One major government reform is the establishment of a National Accreditation Council, under the umbrella of MOET, which oversees the accreditation process higher education institutions must undergo. Accreditation is compulsory for all higher education institutions in Vietnam and it is also mandatory for them to have their own internal quality assurance unit. It has only been in the past couple of years that an 8-level National Qualifications Framework (NQF) developed by MOET, has been implemented, bringing Vietnam into line with many other countries that have had such a framework in place for many years. The NQF provides guidance to higher education about the expected standard of student learning outcomes at different levels of education from Certificate (Levels 1-3) through to doctorate (Level 8). The NQF is aimed amongst other things, at standardising the level and quality of what is offered/delivered to students, and improving international recognition of Vietnamese qualifications.
One of the key objectives included in the government’s reform plan for higher education is to improve the teaching quality of academics employed in higher education. A goal set by the government is that all academics will be at least Masters and preferably doctoral qualified by 2020. It remains a considerable challenge for Vietnamese universities to recruit qualified academics not helped by the relatively poor salaries they receive, and the more highly qualified ones being able to secure much more highly paid employment in industry. Perhaps the biggest challenge of all, however, continues to be the need for real change to occur in the teaching-learning approach used.
The Education Institutions Need a Focus on the Teaching-learning Process
I have been involved in consulting to a number of universities in Vietnam on a regular basis for the past six years. In that time, I have heard about and seen some of the government reforms to higher education being implemented. It is fair to say that work towards significant improvement is happening, but it is variable and perhaps a little too gradual. It is going to take time and much more than that to change how students receive instruction and how teachers deliver that instruction to them.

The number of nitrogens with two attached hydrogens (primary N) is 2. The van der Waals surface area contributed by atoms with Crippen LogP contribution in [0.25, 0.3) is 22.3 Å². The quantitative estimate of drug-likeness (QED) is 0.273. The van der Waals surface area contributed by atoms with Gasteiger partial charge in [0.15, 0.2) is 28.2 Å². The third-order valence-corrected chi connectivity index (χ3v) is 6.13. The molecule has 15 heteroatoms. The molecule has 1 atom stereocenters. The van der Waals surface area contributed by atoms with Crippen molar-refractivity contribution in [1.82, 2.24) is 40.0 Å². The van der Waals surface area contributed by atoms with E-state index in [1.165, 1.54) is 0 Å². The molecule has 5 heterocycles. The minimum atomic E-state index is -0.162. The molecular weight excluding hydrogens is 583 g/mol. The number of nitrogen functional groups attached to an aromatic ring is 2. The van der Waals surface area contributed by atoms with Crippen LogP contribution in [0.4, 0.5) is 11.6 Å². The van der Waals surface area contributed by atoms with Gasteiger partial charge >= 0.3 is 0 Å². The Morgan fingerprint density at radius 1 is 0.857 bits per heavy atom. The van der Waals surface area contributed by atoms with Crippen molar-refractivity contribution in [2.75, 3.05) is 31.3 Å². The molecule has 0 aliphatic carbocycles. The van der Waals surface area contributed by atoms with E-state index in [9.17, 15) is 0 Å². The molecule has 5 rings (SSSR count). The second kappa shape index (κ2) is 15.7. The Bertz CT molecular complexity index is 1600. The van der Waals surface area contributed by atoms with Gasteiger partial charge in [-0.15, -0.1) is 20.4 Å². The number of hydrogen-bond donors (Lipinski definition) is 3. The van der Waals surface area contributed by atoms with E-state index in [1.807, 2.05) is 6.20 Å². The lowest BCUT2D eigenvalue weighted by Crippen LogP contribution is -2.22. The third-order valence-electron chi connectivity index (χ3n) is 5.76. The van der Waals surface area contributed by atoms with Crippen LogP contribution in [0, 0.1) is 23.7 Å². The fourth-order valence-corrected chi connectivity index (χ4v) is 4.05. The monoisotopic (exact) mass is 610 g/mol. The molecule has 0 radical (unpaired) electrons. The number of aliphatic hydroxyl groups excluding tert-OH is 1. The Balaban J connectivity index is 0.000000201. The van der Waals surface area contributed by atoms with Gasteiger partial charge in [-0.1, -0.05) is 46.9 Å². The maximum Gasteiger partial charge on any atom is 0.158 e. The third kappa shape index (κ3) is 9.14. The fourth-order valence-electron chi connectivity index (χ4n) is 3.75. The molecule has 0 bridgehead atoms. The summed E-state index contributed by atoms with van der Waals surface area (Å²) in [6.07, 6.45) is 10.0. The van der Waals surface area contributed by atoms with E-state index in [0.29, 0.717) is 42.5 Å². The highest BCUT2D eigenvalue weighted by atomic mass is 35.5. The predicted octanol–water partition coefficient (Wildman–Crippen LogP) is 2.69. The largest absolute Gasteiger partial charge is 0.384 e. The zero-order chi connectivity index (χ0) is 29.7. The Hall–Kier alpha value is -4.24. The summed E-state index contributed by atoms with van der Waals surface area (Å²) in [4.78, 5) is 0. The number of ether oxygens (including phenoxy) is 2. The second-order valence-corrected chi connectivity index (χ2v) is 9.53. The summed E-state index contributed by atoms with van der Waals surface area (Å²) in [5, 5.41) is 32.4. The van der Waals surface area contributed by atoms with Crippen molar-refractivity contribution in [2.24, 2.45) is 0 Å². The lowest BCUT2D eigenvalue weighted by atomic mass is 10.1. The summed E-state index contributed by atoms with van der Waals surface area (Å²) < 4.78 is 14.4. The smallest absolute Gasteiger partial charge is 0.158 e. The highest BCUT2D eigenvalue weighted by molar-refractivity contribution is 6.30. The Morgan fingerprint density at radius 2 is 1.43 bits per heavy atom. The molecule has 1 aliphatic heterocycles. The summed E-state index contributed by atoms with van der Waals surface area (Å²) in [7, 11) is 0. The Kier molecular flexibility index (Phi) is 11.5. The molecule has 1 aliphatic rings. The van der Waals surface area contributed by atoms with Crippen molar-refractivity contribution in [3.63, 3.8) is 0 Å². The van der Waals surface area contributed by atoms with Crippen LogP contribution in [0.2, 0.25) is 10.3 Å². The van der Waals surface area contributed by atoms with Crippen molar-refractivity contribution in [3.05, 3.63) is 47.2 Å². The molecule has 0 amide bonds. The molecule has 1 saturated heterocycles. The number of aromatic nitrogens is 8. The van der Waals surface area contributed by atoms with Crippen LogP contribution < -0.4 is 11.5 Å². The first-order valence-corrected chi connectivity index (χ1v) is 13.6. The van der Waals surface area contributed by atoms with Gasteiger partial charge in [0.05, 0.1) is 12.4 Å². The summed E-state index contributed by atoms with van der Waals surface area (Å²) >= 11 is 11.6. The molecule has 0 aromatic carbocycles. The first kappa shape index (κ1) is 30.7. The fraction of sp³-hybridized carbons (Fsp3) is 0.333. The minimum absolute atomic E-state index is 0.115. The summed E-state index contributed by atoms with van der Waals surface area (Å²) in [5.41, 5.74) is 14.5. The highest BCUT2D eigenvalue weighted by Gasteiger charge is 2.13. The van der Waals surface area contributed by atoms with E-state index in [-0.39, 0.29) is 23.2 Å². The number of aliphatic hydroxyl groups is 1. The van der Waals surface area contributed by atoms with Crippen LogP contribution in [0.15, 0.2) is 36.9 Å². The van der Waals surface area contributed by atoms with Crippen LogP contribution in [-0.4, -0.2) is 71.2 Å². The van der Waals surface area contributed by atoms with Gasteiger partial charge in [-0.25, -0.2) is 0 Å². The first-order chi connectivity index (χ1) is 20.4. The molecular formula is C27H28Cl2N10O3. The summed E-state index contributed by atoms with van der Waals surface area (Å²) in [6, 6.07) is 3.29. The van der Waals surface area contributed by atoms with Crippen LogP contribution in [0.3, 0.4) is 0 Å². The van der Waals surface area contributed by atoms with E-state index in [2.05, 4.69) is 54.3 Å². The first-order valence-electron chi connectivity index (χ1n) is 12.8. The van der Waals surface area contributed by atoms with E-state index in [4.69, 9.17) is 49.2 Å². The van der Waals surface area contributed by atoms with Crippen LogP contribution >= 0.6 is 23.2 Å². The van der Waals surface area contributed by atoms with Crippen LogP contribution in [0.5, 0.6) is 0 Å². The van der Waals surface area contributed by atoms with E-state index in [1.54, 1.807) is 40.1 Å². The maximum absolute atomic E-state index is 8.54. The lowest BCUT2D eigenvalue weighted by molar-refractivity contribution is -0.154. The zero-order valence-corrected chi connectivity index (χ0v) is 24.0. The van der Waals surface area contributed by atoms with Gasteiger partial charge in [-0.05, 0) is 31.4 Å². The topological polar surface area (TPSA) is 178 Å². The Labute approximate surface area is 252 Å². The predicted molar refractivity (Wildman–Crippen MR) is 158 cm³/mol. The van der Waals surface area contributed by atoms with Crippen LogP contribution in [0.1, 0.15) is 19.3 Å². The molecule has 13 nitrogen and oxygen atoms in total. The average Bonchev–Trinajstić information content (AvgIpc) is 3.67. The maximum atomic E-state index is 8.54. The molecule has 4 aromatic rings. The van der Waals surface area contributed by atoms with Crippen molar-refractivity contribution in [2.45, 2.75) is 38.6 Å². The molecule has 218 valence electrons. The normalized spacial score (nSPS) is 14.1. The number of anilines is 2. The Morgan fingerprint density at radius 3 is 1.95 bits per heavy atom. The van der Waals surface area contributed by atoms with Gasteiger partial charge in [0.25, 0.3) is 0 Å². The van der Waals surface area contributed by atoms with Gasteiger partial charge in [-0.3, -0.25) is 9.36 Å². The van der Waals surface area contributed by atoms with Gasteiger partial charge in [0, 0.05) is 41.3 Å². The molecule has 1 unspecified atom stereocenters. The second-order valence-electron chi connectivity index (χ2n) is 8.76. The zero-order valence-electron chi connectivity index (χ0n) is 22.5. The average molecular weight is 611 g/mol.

There is a leadership role for those that are slowly making the required changes to the teaching-learning process, the ones that are building curricula focused on active learning and supporting students to expand their conceptual and intellectual knowledge, understandings and skills. They are demonstrating successful called for alternate ways to the current textbook centric, facts driven curriculum. In the past three years, I have also spent some considerable time conducting workshops with academics and university leaders about the role of online education at Ho Chi Minh City Open University, which has as its goal to become the major deliverer of online learning in Vietnam and the immediate Asian region. It is putting considerable resources, time and training toward meeting this goal and is demonstrating real progress .
There is much potential to grow the beautiful and culturally rich country of Vietnam socially and economically via its education system. It will take a little more time for the government reforms to really take hold and for the Vietnamese higher education sector as a whole to realise broadly-based positive change, but there is also genuine enthusiasm in many quarters to transform.
Lucubrate Magazine, Issue 49, November 30th, 2018
All photos for this Article: Nita Temmerman